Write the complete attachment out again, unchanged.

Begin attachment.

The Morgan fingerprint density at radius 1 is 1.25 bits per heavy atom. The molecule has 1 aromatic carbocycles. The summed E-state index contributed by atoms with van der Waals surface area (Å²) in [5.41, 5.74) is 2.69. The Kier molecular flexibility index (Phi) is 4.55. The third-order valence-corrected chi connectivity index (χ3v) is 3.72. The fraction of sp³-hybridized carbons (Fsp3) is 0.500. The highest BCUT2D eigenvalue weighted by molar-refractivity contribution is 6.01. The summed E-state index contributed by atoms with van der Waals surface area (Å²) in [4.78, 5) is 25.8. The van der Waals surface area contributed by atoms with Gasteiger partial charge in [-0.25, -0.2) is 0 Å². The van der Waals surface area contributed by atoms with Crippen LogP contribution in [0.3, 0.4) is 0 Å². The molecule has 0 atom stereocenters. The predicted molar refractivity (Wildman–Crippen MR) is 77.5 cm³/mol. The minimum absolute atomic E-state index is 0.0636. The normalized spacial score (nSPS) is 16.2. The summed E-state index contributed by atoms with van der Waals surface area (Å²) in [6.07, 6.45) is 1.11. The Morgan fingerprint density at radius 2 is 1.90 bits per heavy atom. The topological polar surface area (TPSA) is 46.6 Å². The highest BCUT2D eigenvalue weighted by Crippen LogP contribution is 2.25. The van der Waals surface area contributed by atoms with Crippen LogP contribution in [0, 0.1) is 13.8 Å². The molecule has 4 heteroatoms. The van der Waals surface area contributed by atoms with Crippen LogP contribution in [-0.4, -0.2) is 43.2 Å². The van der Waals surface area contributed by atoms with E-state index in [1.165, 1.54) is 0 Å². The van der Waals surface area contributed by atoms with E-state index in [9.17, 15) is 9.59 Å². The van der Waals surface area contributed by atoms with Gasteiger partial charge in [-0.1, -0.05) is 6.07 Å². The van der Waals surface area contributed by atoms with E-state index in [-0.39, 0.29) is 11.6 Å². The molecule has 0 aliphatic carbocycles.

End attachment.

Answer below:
The Morgan fingerprint density at radius 1 is 1.25 bits per heavy atom. The molecule has 1 aromatic carbocycles. The summed E-state index contributed by atoms with van der Waals surface area (Å²) in [5.41, 5.74) is 2.69. The Kier molecular flexibility index (Phi) is 4.55. The third-order valence-corrected chi connectivity index (χ3v) is 3.72. The fraction of sp³-hybridized carbons (Fsp3) is 0.500. The highest BCUT2D eigenvalue weighted by molar-refractivity contribution is 6.01. The summed E-state index contributed by atoms with van der Waals surface area (Å²) in [4.78, 5) is 25.8. The van der Waals surface area contributed by atoms with Gasteiger partial charge in [-0.25, -0.2) is 0 Å². The van der Waals surface area contributed by atoms with Crippen LogP contribution in [0.3, 0.4) is 0 Å². The molecule has 0 atom stereocenters. The predicted molar refractivity (Wildman–Crippen MR) is 77.5 cm³/mol. The minimum absolute atomic E-state index is 0.0636. The normalized spacial score (nSPS) is 16.2. The summed E-state index contributed by atoms with van der Waals surface area (Å²) in [6.07, 6.45) is 1.11. The Morgan fingerprint density at radius 2 is 1.90 bits per heavy atom. The topological polar surface area (TPSA) is 46.6 Å². The highest BCUT2D eigenvalue weighted by Crippen LogP contribution is 2.25. The van der Waals surface area contributed by atoms with Crippen LogP contribution in [0, 0.1) is 13.8 Å². The molecule has 4 heteroatoms. The van der Waals surface area contributed by atoms with Crippen LogP contribution in [-0.4, -0.2) is 43.2 Å². The van der Waals surface area contributed by atoms with E-state index in [1.165, 1.54) is 0 Å². The van der Waals surface area contributed by atoms with E-state index in [9.17, 15) is 9.59 Å². The van der Waals surface area contributed by atoms with Gasteiger partial charge in [-0.1, -0.05) is 6.07 Å². The van der Waals surface area contributed by atoms with E-state index in [-0.39, 0.29) is 11.6 Å². The molecule has 0 aliphatic carbocycles.